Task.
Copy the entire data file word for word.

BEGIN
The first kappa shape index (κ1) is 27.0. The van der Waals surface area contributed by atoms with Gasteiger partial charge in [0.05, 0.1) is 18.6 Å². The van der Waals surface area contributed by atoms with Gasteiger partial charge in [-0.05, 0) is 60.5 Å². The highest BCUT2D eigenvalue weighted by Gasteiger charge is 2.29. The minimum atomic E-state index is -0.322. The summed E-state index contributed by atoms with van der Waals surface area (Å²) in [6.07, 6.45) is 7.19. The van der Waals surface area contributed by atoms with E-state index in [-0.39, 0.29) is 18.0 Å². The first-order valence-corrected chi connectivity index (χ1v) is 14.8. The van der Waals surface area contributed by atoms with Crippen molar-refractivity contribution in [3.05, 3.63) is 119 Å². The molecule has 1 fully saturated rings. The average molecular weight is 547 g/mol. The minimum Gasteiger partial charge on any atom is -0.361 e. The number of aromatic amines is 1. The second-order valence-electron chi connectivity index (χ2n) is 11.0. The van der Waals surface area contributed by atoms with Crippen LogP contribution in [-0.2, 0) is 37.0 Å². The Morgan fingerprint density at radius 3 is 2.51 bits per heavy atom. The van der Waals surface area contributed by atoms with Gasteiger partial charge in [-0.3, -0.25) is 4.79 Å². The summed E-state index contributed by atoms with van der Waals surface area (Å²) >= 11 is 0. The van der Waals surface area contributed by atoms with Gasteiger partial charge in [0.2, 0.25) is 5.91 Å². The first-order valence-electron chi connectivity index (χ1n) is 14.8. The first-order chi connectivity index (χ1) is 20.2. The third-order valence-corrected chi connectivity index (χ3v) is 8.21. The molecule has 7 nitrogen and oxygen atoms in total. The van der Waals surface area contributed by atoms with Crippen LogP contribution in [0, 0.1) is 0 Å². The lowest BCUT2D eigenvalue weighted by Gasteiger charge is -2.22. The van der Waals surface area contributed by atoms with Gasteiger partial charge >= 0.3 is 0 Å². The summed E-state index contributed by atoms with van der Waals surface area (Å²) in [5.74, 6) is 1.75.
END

The first kappa shape index (κ1) is 27.0. The van der Waals surface area contributed by atoms with Gasteiger partial charge in [0.05, 0.1) is 18.6 Å². The van der Waals surface area contributed by atoms with Gasteiger partial charge in [-0.05, 0) is 60.5 Å². The highest BCUT2D eigenvalue weighted by Gasteiger charge is 2.29. The minimum atomic E-state index is -0.322. The summed E-state index contributed by atoms with van der Waals surface area (Å²) in [6.07, 6.45) is 7.19. The van der Waals surface area contributed by atoms with E-state index in [-0.39, 0.29) is 18.0 Å². The first-order valence-corrected chi connectivity index (χ1v) is 14.8. The van der Waals surface area contributed by atoms with Crippen molar-refractivity contribution in [3.05, 3.63) is 119 Å². The molecule has 1 fully saturated rings. The average molecular weight is 547 g/mol. The minimum Gasteiger partial charge on any atom is -0.361 e. The number of aromatic amines is 1. The second-order valence-electron chi connectivity index (χ2n) is 11.0. The van der Waals surface area contributed by atoms with Crippen LogP contribution in [-0.2, 0) is 37.0 Å². The Morgan fingerprint density at radius 3 is 2.51 bits per heavy atom. The van der Waals surface area contributed by atoms with Gasteiger partial charge in [-0.3, -0.25) is 4.79 Å². The summed E-state index contributed by atoms with van der Waals surface area (Å²) >= 11 is 0. The van der Waals surface area contributed by atoms with Gasteiger partial charge in [0.2, 0.25) is 5.91 Å². The first-order valence-electron chi connectivity index (χ1n) is 14.8. The first-order chi connectivity index (χ1) is 20.2. The third-order valence-corrected chi connectivity index (χ3v) is 8.21. The molecule has 7 nitrogen and oxygen atoms in total. The van der Waals surface area contributed by atoms with Crippen LogP contribution in [0, 0.1) is 0 Å². The lowest BCUT2D eigenvalue weighted by Gasteiger charge is -2.22. The van der Waals surface area contributed by atoms with Gasteiger partial charge >= 0.3 is 0 Å². The summed E-state index contributed by atoms with van der Waals surface area (Å²) in [5.74, 6) is 1.75.